Citation Edwards JD (2017) Kenneth Goldsmith’s Sports and Conceptual Baseball Writing. Nine: a Journal of Baseball History and Culture, 25 (1-2), pp. 132-149. https://doi.org/10.1353/nin.2016.0007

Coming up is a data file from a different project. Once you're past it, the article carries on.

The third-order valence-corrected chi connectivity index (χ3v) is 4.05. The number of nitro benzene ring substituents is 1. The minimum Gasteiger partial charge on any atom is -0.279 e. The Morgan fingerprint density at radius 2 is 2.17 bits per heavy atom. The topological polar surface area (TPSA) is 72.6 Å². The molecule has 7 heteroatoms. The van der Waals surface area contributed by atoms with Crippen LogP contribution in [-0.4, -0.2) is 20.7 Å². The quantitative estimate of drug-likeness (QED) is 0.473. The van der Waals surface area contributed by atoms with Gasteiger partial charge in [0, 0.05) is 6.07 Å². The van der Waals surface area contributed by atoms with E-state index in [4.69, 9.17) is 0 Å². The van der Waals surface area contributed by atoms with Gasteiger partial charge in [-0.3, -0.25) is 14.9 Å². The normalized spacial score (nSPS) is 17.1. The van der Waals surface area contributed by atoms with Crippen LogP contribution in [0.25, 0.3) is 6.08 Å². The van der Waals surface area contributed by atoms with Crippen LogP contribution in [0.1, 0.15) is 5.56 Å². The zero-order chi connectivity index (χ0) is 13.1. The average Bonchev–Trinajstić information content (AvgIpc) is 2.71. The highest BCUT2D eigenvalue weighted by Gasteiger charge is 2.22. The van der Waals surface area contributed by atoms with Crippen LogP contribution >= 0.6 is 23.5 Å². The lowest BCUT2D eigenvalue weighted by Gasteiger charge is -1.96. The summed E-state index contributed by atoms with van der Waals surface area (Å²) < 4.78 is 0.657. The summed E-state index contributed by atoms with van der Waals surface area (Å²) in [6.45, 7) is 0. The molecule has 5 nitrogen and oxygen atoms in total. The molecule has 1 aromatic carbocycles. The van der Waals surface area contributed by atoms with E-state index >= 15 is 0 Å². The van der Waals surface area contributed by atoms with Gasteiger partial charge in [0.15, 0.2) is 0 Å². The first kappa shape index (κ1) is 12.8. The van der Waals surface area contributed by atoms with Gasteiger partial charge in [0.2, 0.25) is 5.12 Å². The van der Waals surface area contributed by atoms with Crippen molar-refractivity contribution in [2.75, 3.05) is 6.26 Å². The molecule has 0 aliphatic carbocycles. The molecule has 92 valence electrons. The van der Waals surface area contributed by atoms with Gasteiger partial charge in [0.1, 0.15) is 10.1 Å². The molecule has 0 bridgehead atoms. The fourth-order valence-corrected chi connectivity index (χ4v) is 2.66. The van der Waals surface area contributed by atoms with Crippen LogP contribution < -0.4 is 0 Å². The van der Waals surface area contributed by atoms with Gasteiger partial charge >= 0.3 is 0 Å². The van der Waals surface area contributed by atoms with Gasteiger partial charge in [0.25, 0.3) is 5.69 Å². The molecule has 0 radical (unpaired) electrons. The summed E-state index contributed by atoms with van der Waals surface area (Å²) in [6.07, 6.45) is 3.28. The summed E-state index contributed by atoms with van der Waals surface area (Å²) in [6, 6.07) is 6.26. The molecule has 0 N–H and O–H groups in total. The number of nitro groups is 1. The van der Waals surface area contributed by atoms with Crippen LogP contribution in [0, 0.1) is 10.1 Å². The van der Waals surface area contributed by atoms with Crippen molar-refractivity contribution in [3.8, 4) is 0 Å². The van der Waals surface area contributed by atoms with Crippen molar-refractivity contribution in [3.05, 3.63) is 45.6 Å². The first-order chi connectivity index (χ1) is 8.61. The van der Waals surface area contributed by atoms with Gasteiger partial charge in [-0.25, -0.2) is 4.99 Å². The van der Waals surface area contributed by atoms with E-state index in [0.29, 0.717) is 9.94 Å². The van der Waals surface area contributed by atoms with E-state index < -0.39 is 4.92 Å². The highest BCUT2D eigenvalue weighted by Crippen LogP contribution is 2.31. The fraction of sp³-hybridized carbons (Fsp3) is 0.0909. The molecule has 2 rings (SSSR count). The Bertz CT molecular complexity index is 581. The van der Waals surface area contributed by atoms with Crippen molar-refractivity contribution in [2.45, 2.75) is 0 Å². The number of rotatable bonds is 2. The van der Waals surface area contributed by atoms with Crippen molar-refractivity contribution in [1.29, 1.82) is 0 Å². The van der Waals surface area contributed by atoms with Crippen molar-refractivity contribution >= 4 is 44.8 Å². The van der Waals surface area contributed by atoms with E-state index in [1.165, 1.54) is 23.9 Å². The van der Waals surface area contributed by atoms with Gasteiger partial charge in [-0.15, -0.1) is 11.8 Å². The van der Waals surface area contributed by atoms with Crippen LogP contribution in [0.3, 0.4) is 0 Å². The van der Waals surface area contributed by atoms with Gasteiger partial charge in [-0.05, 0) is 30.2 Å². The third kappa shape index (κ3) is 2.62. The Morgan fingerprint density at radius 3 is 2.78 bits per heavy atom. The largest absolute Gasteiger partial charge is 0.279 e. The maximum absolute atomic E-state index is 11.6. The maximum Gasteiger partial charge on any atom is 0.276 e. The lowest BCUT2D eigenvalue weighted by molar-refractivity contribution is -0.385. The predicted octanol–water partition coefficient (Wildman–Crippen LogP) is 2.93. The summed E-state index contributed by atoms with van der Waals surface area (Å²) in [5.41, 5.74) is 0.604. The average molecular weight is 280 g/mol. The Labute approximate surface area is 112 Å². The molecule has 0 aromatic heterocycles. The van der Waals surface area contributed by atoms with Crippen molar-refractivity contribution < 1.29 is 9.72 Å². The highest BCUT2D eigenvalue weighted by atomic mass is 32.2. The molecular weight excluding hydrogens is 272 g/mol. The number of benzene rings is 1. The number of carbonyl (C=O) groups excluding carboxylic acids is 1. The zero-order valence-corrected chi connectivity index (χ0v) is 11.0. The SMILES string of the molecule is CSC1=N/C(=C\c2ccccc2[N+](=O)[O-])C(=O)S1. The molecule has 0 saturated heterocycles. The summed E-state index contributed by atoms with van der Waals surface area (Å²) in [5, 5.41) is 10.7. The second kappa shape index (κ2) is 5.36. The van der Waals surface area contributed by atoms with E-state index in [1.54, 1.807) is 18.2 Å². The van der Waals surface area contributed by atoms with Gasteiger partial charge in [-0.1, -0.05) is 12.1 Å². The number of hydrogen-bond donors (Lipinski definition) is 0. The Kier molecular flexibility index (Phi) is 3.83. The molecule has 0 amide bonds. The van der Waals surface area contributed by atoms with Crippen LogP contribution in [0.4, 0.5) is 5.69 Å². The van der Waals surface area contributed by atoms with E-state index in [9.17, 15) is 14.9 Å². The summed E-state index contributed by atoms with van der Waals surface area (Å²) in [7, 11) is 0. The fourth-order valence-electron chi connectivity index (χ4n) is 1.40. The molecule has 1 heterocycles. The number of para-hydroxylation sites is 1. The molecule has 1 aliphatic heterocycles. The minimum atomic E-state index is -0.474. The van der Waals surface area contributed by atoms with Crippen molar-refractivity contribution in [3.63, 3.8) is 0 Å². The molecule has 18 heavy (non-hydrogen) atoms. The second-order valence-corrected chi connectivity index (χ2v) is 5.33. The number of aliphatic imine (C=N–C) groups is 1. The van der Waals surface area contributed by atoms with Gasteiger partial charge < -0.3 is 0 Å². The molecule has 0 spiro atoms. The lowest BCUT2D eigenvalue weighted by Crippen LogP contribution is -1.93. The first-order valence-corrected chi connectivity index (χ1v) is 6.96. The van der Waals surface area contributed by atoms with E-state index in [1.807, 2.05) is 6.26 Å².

Abstract Much has been written about Kenneth Goldsmith's poem Sports, but scholarship on the text has completely ignored the significance of baseball. Literary critics have read the text in relation to Goldsmith’s project of conceptual poetry, his uncreative writing, banality, the poetics of erasure, poetry and information, as well as a literary meditation on consumption and production, excess and waste.[i] The eradication of baseball is particularly surprising because the text is a complete transcription of a radio broadcast of a nine inning MLB game between the New York Yankees and the Boston Red Sox on August 18, 2006. The critical focus on the text’s form, and the subsequent elision of its content, is partly based on Goldsmith’s poetic project: his development of conceptual writing that, for instance, includes the transcription of weather forecasts (Weather, 2005) and traffic reports (Traffic, 2007).[ii] In each of these works, Goldsmith strives to systematize the writing process by transcribing unprocessed speech into textual form and, in so doing, he underscores the obstinate logic of information abundance, embracing the overwhelming experience of massive data streams of language. However, among the plethora of sports matches broadcast each day – football, hockey, basketball, soccer, tennis, golf – Goldsmith chooses baseball for Sports. This is not a random choice. For baseball speaks to his project of creating a seemingly mundane repository of cultural discourse by receiving and textually re-transmitting the ambient signals that constantly bombard us, capturing moments in that bombardment and preserving them in the form of the literary work.